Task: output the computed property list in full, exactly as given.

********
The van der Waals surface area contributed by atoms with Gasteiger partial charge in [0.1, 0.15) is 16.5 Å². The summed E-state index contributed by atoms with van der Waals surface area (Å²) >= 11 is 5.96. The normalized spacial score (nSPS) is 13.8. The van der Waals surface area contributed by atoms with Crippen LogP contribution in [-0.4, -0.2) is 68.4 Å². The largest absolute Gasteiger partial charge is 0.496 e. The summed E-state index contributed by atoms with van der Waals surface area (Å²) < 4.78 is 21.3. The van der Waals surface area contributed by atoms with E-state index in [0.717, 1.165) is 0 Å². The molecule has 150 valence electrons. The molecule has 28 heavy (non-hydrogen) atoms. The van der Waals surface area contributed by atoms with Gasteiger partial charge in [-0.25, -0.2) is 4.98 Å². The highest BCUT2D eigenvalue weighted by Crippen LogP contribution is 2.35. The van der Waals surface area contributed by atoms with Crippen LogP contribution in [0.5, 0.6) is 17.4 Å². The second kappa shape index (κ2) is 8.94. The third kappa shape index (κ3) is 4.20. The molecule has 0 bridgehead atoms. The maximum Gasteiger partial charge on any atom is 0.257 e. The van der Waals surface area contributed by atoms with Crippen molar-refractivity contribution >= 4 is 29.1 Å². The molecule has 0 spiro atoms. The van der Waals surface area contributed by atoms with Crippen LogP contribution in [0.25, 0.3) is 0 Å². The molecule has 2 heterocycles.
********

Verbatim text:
The van der Waals surface area contributed by atoms with Gasteiger partial charge in [0.1, 0.15) is 16.5 Å². The summed E-state index contributed by atoms with van der Waals surface area (Å²) >= 11 is 5.96. The normalized spacial score (nSPS) is 13.8. The van der Waals surface area contributed by atoms with Crippen LogP contribution in [-0.4, -0.2) is 68.4 Å². The largest absolute Gasteiger partial charge is 0.496 e. The summed E-state index contributed by atoms with van der Waals surface area (Å²) < 4.78 is 21.3. The van der Waals surface area contributed by atoms with E-state index in [0.717, 1.165) is 0 Å². The molecule has 150 valence electrons. The molecule has 28 heavy (non-hydrogen) atoms. The van der Waals surface area contributed by atoms with Gasteiger partial charge in [-0.25, -0.2) is 4.98 Å². The highest BCUT2D eigenvalue weighted by Crippen LogP contribution is 2.35. The van der Waals surface area contributed by atoms with Crippen LogP contribution in [0.5, 0.6) is 17.4 Å². The second kappa shape index (κ2) is 8.94. The third kappa shape index (κ3) is 4.20. The molecule has 0 bridgehead atoms. The maximum Gasteiger partial charge on any atom is 0.257 e. The van der Waals surface area contributed by atoms with Crippen molar-refractivity contribution >= 4 is 29.1 Å². The molecule has 0 spiro atoms. The van der Waals surface area contributed by atoms with Crippen LogP contribution in [0.25, 0.3) is 0 Å². The molecule has 2 heterocycles.